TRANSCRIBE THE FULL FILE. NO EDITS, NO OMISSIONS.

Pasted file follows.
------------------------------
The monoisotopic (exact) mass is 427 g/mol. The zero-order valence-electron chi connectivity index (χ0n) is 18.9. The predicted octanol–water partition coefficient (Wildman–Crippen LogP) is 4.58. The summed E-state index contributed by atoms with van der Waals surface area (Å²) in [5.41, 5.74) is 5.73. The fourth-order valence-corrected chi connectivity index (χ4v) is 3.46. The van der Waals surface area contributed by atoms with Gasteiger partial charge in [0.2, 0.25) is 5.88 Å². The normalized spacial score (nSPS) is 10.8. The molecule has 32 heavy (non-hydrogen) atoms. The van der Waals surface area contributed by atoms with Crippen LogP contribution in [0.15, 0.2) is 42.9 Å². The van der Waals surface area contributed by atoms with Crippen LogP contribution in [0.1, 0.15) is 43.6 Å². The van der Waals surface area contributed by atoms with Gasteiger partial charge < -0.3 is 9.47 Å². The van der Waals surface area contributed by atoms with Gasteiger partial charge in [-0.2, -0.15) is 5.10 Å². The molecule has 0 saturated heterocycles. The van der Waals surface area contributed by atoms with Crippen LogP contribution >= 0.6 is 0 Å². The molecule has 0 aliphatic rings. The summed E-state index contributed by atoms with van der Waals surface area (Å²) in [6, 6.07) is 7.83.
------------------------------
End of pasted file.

The monoisotopic (exact) mass is 427 g/mol. The zero-order valence-electron chi connectivity index (χ0n) is 18.9. The predicted octanol–water partition coefficient (Wildman–Crippen LogP) is 4.58. The summed E-state index contributed by atoms with van der Waals surface area (Å²) in [5.41, 5.74) is 5.73. The fourth-order valence-corrected chi connectivity index (χ4v) is 3.46. The van der Waals surface area contributed by atoms with Gasteiger partial charge in [0.2, 0.25) is 5.88 Å². The normalized spacial score (nSPS) is 10.8. The molecule has 32 heavy (non-hydrogen) atoms. The van der Waals surface area contributed by atoms with Crippen LogP contribution in [0.15, 0.2) is 42.9 Å². The van der Waals surface area contributed by atoms with Crippen LogP contribution in [0.1, 0.15) is 43.6 Å². The van der Waals surface area contributed by atoms with Gasteiger partial charge < -0.3 is 9.47 Å². The van der Waals surface area contributed by atoms with Gasteiger partial charge in [-0.2, -0.15) is 5.10 Å². The molecule has 0 saturated heterocycles. The van der Waals surface area contributed by atoms with Crippen LogP contribution >= 0.6 is 0 Å². The molecule has 0 aliphatic rings. The summed E-state index contributed by atoms with van der Waals surface area (Å²) in [6, 6.07) is 7.83.